Lack of nerve gas
Launching a sarin or cyanide attack is not as easy as some fear.
The scare story about a potential gas attack on the London Tube (1) has been given credence because such an attack has happened before.
On 20 March 1995, 10 members of the Japanese Aum Shinrikyo cult released sarin gas into stations on the Tokyo Underground system. The gas was homemade and placed in plastic bags wrapped in newspapers. To start the attack the cult members punctured the bags with umbrellas and then made their escape (2). Twelve people were killed and 5000 were reportedly affected by the gas (though this figure has been challenged as a large overstatement) (3).
Sarin gas was developed in Germany in 1938. It is a relatively simple chemical that interferes with the transmission of signals in nerves, causing paralysis. If the muscles around the lungs are affected, it can lead to respiratory failure. It can be breathed in or absorbed through the skin, inducing nausea and convulsions (4)
Sarin can be made from publicly available chemicals – but specialist knowledge is required, and it is difficult to make in the pure form that causes most harm. The gas should be odourless and invisible when pure, but the gas used in Tokyo apparently smelled of paint thinner (5).
It is not generally considered to be a very good weapon. One reason for this is that it is difficult to handle. A nerve agent should ideally be deployed in two separate parts (in ‘binary’ form), which are mixed at the moment of the attack. But even with a crude method of doing so, the cult members themselves were still affected by the gas to some degree. Another problem is finding a method of deployment that can deliver a lethal dose to a sufficiently large number of people.
As one commentator puts it: ‘If the objective was to create a reputation, a panic and the arrest and conviction of all its leaders, the cult’s attack was a ripping success. If the aim was to kill a lot of people while eluding detection it failed. Eleven containers of poison, approximately one death per volume, does not qualify as a weapon of mass destruction. Vests of dynamite do more damage.’ (6)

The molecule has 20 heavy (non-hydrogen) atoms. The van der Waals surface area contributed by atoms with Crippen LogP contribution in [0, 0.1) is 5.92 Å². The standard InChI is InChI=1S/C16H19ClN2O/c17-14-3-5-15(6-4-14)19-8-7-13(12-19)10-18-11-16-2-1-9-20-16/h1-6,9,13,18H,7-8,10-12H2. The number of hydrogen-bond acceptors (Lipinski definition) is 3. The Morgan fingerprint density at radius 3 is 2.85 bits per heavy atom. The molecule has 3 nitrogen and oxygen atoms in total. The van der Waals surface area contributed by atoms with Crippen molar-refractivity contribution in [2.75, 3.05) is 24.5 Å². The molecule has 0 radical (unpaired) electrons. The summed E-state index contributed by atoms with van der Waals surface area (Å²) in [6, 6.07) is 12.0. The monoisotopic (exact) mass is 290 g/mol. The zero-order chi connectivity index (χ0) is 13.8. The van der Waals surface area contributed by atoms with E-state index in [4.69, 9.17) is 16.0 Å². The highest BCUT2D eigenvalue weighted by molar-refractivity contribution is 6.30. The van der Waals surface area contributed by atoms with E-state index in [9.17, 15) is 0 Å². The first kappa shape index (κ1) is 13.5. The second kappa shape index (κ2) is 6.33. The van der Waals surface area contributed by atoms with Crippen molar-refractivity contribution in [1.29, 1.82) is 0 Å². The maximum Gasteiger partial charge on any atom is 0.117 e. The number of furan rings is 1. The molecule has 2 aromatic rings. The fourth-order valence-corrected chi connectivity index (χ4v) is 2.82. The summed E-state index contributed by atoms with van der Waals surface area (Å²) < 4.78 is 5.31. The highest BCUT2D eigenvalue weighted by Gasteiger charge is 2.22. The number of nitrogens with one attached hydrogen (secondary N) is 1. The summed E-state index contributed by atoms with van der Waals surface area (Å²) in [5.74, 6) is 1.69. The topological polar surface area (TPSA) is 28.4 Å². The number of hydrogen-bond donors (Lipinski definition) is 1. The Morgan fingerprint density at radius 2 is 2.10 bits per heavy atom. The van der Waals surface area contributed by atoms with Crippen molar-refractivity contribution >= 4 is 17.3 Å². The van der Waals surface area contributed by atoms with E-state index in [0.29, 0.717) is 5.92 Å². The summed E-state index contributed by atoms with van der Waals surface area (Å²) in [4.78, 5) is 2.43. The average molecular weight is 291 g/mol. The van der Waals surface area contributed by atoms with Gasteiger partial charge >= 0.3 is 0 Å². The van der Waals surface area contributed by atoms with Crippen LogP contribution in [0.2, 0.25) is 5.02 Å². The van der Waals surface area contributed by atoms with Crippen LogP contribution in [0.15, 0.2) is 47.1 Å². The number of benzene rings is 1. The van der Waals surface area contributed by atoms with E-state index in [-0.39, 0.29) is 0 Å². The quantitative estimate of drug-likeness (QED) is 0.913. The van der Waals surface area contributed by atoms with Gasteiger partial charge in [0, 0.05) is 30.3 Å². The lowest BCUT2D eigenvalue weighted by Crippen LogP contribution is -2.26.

The chances of other groups pulling off a similar gas attack are small. Aum Shinrikyo members had everything you might need for a ‘successful’ gas attack: they were operating in their own country, a highly-industrialised nation; they were wealthy, with millions of pounds at their disposal for the purchase of equipment (bizarrely, they also had a chain of cut-price computer shops across Japan…) (7); and they had a high degree of technical know-how.
According to David Tucker of America’s Ashbrook Center for Public Affairs: ‘Aum was fanatical and well financed and better staffed with good scientific talent than any other terrorist group has been. Yet, it still had little to show for its efforts to develop the kind of mass casualty weapon we hear so much about now.’
Tucker continues: ‘In fact, Aum turned to gas after failing to make effective weapons out of botulinum and anthrax. It actually spread some of these agents but they failed to work. The case of Aum shows how difficult to overcome are the technological barriers to the development of mass casualty weapons.’ (8)
Sarin and cyanide are poisonous substances in the right doses, but that doesn’t make them effective weapons. But they do play on our sense of powerlessness and squeamishness – and it seems to be this, rather than any real threat, that guarantees their place in the headlines.
Poison gas and hot air, by Brendan O’Neill
(1) MI5 foils poison-gas attack on the Tube Sunday Times, 17 November 2002 [registration required]
(2) What did Aum Shinrikyo have in mind? by Ian Hacking, London Review of Books, 19 October 2000
(3) Gas peddled by George Smith, Village Voice, 3 October 2002
(4) What is sarin gas? Rainbow Pediatrics Knowledgebase
(5) What did Aum Shinrikyo have in mind? by Ian Hacking, London Review of Books, 19 October 2000
(6) Gas peddled by George Smith, Village Voice, 3 October 2002
(7) It gassed the Tokyo subway, microwaved its enemies and tortured its members. So why is the Aum cult thriving?, Guardian, 15 July 1999
(8) Terror, terror, everywhere by David Tucker, Ashbrook Center for Public Affairs, February 2000
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